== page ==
After Monday morning’s crack-of-dawn taxi ride to the airport, J and I arrived in Boston in time for Monday night’s rush hour; after spending most of Monday night grading papers, yesterday morning I left Newton at the crack-of-dawn in order to teach my 8:00am Expository Writing class here in Keene. Only when I came home from teaching a full day of classes yesterday afternoon did I feel like I’d finally landed, this weekend in Santa Monica coming so close on the heels of the start of classes and my weekend trip to Ohio.
The groom’s famous sister and her equally famous husband jet-set between LA and New York, having apartments on both coasts; as for me, I belong to the Subaru-set, zipping between my workaday apartment here in Keene and my weekend home at J’s place in Newton. Is being an actor, professional athlete, supermodel, or other celebrity more exciting than teaching a handful of face-to-face classes in a quiet New England town or a couple more classes in the anonymous ether of the Internet? Or do they each offer their own challenges and satisfactions?
At the wedding reception, after having met and briefly chatted with the groom’s sister on Friday night, we had a longer conversation about her in-progress English degree, something she’s interrupted every time she’s landed a movie or television role. Some might envy the lives and lifestyles of the rich and famous, but as for me, I’m grateful for the peaceful obscurity of life in a quiet New England town and the knowledge that I can take (and teach) college classes without weathering the ogling stares of passing classmates and cab drivers. After learning that I teach online, the groom’s sister peppered me with questions: could online classes give her the schedule flexibility and personal privacy she needs? I suggested they might and offered to answer any questions she might have, proof that even professors have their own hungry public if not an attendant paparazzi. Celebrity skinned or otherwise, we’re all human souls underneath.
The third picture above shows the box of goodies, assembled by this company, the bride and groom provided for out-of-town guests. When ours arrived at our hotel, the desk clerk admired the packaging, and I have to say the contents were equally tasty.
Jan 25, 2008
Soon on the heels of arriving back in New England after visiting my family in Ohio, I’m leaving again, this time for a weekend wedding in Los Angeles. Although I’ll be taking my laptop to keep in touch with my online classes, I’ll once again be out of the loop when it comes to blogging. I’ll see you when I return from the Left Coast; in the meantime, watch your step and beware of falling ice.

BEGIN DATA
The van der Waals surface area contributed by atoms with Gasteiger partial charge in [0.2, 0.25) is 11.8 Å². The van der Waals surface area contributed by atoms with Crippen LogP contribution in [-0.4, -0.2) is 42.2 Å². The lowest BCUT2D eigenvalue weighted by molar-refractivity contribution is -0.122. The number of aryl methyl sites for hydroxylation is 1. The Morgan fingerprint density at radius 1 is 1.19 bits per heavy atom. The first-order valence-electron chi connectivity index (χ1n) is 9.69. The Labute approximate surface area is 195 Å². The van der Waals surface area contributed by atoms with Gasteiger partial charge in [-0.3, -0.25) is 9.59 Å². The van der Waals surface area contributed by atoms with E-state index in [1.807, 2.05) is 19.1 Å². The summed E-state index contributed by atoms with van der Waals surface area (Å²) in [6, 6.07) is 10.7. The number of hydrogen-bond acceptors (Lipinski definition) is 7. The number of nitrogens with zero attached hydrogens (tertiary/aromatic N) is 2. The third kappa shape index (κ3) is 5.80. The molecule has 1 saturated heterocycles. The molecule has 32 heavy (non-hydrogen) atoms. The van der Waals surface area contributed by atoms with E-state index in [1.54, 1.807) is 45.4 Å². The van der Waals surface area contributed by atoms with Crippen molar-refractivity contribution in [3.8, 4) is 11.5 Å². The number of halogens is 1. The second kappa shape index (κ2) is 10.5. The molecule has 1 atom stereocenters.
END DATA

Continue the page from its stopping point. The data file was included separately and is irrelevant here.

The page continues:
Jan 23, 2008
The vintage Shell gasoline sign at the corner of Magazine Street and Memorial Drive in Cambridge is (like the freeway revolt mural near the same corner) something I’ve passed countless times, both when I lived at the Cambridge Zen Center a decade ago and now whenever I return to Newton after practicing in Cambridge. When I lived at CZC a decade ago, I didn’t have a hungry blog to feed, nor did I carry a camera with me. But now that I’ve been staying in Newton every weekend, driving to and from the Zen Center a couple times a month, and perpetually looking for quirky, blog-worthy sights, I’ve been meaning to stop and take a picture of this sign.
When people think of landmark Boston signs, they immediately think of the Citgo sign in Kenmore Square, which is visible over the outfield at Fenway Park (and thus known and loved by Red Sox fans around the world). But the Cambridge Shell sign is something only a Cantabrigian would know and love. And only the People’s Republic of Cambridge (as citizens of my once fair city are wont to call her) would officially declare an old gas station sign a historic landmark even though during one point in its poorly maintained past, the sign read HELL after the neon bulbs in its initial letter burnt out.
Knowing this sign is not simply interesting to look at but actually historic–and knowing my personal history of having passed it so often–I’ve been meaning for a long time to stop and photograph it. And yet, every time I pass it, I have some reason or another not to stop. Usually I’m in a hurry to get back to Newton, or I have other errands to run, or the weather is bad for shutter-snapping. On Sunday, however, the weather was picture-perfect: bitterly cold, yes, but with a crisp, blue sky that makes a perfect backdrop for a yellow and red sign. As I started to pass the Shell station on Magazine Street on my way to turn onto Memorial Drive, an Inner Voice (my muse?) urged me to stop. “There’s no time like the present,” this metaphoric voice suggested. “If you don’t stop and take a picture on a clear, blue-skied day, what exactly are you waiting for?”
On Sunday, I’d gone to the Zen Center to give consulting interviews–a chance for me to meet one-on-one with newer practitioners and answer whatever questions they have about their practice. Consulting interviews are an optional thing. Although on retreat you’re expected to have kong’an (koan) interviews with the Zen Master, during Sunday mid-morning practice, consulting interviews with senior teachers are optional: you can opt in, or you can literally bow out.